Next up are run hooks (once before and once after the server has been started, see below), and handling hot reloading the server, meaning when you change code while developing and you refresh the browser, not only is the code recompiled but also any previous Application is stopped and a new Application is loaded (via the ApplicationLoader) with code changes applied.

In continuous mode (sbt ~run) sbt automatically recompiles the source code as soon as you change it which results in a faster reload when refreshing the browser. This also applies to templates, routes, and other files monitored by Play.

Finally, you can have sbt refresh the browser automatically by using James Ward’s Play Auto Refresh plugin. Browser plugins are available for Chrome and Safari.

Running in Production

In production, sbt is only used to package your project based on Play’s settings and your own build files. The produced run script is not specific to Play at all but uses the JavaAppPackaging layout provided by Native Packager. Play just overrides a couple of Native Packager’s default settings so the latter knows where to find resources, documentation, and, as shown above, the main class.

When considering production, the fact that Play is an sbt-plugin is only relevant at build time – at runtime, we just have a Java process with all dependencies and resources on the classpath.

Play Layout Plugin

Another plugin that enables itself when Play is loaded is the PlayLayoutPlugin. It is thanks to this plugin that Play uses the Rails-inspired app/ layout. If you want to use the standard Maven layout (which most non-Play projects do), you have to explicitly disable this plugin.

lazy val root = (project in file("."))
  .enablePlugins(PlayScala)
  .disablePlugins(PlayLayoutPlugin)

As for the views, you can put them into src/main/twirl and then add that folder to Play’s monitored files (also see below in Play Keys).

PlayKeys.playMonitoredFiles ++= (managedSourceDirectories in (Compile, TwirlKeys.compileTemplates)).value

Apparently this only works when running sbt in continuous mode, i.e. sbt ~compile or sbt ~run.

Also note that when you disable this plugin, sbt dist will put its produced zip file in Native Packager’s default folder target/universal, and no longer in dist.

Play Logback Plugin

Play uses Logback for logging by default. If you want to use log4j instead, you can disable the PlayLogback plugin and add the log4j dependencies and configuration files.

Will Sargent has a complete example on GitHub.

sbt Keys

Play defines its own set of sbt Keys.

Settings

playDefaultPort (default 9000) and playDefaultAddress (0.0.0.0) should rather be overridden with environment vars -Dhttp.port and -Dhttp.address.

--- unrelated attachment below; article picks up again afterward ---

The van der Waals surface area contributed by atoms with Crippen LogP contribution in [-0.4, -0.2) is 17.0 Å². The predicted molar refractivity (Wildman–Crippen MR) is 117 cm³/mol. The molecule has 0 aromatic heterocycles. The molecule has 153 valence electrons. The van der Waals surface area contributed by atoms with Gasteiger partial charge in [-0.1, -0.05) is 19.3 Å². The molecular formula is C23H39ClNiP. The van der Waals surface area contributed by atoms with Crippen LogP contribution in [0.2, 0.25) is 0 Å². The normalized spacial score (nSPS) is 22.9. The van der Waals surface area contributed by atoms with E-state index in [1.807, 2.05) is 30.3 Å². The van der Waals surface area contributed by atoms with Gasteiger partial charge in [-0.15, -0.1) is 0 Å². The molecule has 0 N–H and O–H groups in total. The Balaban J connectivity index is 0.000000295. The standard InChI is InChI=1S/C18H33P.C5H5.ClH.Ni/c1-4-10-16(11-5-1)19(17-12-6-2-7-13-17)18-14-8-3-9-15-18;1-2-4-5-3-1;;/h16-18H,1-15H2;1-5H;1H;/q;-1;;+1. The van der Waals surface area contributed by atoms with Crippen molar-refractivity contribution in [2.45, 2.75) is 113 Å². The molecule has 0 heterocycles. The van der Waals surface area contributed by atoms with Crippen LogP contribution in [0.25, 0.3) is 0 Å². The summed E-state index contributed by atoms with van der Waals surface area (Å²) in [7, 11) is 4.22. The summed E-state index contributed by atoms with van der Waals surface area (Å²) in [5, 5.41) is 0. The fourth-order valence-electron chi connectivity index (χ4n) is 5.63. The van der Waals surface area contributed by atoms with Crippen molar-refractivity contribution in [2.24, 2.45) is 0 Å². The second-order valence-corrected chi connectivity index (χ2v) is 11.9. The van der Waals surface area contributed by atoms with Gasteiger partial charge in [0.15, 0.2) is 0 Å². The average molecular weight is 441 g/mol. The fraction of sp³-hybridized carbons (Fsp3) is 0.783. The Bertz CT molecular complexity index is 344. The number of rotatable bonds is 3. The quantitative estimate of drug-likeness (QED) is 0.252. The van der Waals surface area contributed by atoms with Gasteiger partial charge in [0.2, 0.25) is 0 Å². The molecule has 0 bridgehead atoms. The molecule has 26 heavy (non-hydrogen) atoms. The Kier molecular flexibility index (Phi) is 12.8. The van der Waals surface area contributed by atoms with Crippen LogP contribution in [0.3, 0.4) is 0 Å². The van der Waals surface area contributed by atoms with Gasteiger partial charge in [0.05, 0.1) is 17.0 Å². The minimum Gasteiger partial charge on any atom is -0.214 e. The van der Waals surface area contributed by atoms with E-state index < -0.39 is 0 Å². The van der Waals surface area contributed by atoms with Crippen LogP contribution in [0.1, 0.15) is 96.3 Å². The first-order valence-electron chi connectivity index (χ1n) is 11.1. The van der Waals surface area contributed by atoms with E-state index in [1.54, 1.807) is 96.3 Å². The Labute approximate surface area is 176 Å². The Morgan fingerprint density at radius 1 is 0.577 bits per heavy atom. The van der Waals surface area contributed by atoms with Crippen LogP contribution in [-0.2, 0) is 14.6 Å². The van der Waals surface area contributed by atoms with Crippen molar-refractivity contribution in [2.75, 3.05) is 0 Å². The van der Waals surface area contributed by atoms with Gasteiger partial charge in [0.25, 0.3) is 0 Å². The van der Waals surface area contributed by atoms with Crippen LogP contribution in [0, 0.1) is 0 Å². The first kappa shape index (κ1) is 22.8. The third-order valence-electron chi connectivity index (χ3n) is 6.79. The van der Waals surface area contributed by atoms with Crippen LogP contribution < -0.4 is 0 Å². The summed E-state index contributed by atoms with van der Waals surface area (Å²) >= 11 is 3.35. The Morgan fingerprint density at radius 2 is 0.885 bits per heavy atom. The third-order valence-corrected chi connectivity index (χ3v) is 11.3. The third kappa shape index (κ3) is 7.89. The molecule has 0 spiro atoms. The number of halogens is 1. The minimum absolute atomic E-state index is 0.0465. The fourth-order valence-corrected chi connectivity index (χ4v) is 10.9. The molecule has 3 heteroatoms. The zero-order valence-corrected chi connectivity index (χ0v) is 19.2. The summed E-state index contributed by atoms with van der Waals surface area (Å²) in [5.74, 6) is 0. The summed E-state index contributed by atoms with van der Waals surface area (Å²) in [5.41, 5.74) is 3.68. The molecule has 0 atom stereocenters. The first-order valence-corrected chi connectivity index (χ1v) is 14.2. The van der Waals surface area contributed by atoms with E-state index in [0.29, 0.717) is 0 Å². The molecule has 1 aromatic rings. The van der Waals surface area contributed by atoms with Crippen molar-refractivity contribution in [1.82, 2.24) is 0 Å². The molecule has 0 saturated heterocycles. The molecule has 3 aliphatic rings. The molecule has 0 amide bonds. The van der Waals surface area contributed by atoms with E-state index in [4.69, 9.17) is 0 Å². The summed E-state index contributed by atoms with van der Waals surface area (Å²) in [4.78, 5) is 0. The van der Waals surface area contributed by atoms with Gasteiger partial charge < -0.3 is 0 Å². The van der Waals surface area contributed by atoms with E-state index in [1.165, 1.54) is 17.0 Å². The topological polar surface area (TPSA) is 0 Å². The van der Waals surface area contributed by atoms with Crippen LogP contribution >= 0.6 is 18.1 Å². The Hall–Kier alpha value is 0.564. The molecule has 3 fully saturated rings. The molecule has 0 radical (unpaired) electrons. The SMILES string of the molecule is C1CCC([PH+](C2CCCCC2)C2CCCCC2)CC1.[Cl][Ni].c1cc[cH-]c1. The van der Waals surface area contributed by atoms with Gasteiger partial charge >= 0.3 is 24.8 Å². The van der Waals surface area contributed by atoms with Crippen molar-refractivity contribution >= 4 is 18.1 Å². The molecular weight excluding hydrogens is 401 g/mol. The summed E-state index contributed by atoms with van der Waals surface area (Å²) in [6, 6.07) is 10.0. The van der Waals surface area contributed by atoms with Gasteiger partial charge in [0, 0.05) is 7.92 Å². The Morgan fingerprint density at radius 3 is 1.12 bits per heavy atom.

playRunHooks allows to you run tasks when Play’s run task is started or stopped. This is especially useful for plugins, but only applies to development mode.

val openInBrowser = Def.setting {
  PlayRunHook.makeRunHookFromOnStarted { address =>
    val uri = new URI("http://localhost:" + address.getPort)
    java.awt.Desktop.getDesktop.browse(uri)
  }
}

PlayKeys.playRunHooks += openInBrowser.value

assetsPrefix – The folder where sbt-web assets will land, by default public/.

devSettings – Key-Value pairs of custom settings that are only read in development mode. You can use these to override the HTTP/s port (play.server.http.port / play.server.https.port) or address (play.server.http.address).

Tasks

playGenerateSecret spits out a newly generated application secret to the sbt console, while playUpdateSecret puts a new secret directly in the application.conf.

playMonitoredFiles – determines which files are monitored by Play; a task because it filters subfolders. This setting is important when you are writing plugins for custom resource folders and want to trigger a reload in dev mode when one of those files has changed.

playPackageAssets – Packs all assets and put them in a JAR.

playDocsJar Generates the full Play documentation plus reference.confs, bundles them in a JAR and publishes them locally.

Play without sbt

Finally, using Play without sbt is also supported using Gradle or Maven. There is support planned for Play in cbt as well.

Playframework sbt Command Cheat Sheet

I’ve compiled a cheat sheet that lists all of Play’s commands, and also those from sbt, Native Packager, and sbt-web that are either used by Play, or useful when developing a Play application.

Sign up below to receive it.



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  1. From version 2.0 to 2.2, Play was started using play on the command-line. That seemed too obvious so it had to be changed 😉
  2. For completeness sake, all sbt plugins are now auto-plugins.
Posted in Scala & Playframwork